Nikon Gay Dads Commercial: Kaleb & Kordale, Whose Family Photo Went Viral, Star In Commercial [Video]

A year ago in Atlanta, gay dads Kaleb and Kordale Lewis became famous when a photo they posted of themselves during their morning routine combing their girls’ hair on Instagram went viral. A year later, Nikon asked the gay couple to be in their advertisement campaign. The commercial shows a regular day in the lives of the Kaleb and Kordale with their three kids.

In a related report by The Inquisitr, in December 2014 it appears Russia has banned gay drivers, and explicitly banning transgender and other “disorders of sexual orientation” from driving.

Nikon’s commercial campaign site “I Am Generation Image” states its purpose is to depict different peoples’ lives.

More than any before, this generation speaks through its images. So we sent a Nikon camera on a journey to help seven people, with something to say, make their mark.

See what they said with their images. Then make a statement of your own.

Kordale and Kaleb’s story went viral last year when the pair posted on Instagram a photo of their family getting ready in the morning, which then became a battleground for negative and supportive comments. The criticism seemed to come mainly from Twitter users who took issue with the idea of two gay black men raising children together.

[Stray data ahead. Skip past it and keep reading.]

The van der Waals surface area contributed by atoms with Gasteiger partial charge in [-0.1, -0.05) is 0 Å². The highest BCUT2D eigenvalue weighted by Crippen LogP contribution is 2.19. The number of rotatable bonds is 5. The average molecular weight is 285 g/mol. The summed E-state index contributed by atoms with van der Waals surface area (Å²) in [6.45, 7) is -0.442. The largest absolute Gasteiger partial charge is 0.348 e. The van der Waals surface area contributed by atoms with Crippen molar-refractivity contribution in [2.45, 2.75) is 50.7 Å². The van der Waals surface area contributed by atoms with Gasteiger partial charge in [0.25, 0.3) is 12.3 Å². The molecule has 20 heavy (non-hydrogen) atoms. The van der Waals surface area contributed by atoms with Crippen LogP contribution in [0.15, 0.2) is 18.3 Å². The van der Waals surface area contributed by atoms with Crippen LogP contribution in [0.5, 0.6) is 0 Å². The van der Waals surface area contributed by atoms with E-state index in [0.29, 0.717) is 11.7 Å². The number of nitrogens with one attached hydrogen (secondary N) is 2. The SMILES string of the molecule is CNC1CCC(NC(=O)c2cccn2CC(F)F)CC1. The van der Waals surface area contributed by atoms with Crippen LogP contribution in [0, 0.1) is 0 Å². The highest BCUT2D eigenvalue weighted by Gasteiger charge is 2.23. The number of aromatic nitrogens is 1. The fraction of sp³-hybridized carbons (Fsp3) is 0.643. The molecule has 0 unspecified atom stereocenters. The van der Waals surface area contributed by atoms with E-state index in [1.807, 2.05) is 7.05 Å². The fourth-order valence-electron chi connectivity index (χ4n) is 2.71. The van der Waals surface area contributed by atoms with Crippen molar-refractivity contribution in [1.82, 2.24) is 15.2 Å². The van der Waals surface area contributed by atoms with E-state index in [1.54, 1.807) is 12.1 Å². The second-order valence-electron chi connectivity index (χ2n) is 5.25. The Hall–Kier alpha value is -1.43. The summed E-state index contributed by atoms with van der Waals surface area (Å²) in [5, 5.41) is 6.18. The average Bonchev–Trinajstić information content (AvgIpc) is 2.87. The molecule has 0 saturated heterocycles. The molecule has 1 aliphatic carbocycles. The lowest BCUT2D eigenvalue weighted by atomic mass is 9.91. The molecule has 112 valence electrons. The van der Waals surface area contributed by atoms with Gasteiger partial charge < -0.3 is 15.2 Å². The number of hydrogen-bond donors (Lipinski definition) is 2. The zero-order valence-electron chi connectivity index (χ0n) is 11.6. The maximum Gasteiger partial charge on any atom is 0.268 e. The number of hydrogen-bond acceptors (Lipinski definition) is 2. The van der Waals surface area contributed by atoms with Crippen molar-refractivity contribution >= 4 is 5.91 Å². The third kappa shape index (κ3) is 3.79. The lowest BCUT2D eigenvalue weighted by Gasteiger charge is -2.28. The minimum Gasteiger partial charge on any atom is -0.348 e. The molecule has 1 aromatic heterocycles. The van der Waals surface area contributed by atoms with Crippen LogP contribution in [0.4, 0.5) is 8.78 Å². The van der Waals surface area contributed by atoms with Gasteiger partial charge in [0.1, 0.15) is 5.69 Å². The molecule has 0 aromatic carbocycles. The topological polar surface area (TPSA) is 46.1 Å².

Gay Dads Whose Family Photo Went Viral Star in New Commercial
Original Instagram caption: Being fathers is getting our daughters up at 5:30 am making breakfast getting them dressed for school and putting them on the bus by 6:30 .This is a typical day in our household . It's not easy but we enjoy every moment and eveny minute of #fatherhood . #proudfathers #blackfathers #prouddads #gaydads

It was pointed out by Huffington Post that most of the positive reactions seemed to hit on two key points: One, the fact that this was a black gay couple. Two, that it was nice to see black men taking care of children.

The comments, both positive and negative, led Kordale Lewis to release a memoir titled Picture Perfect? that he hoped would spark a greater discussion around acceptance.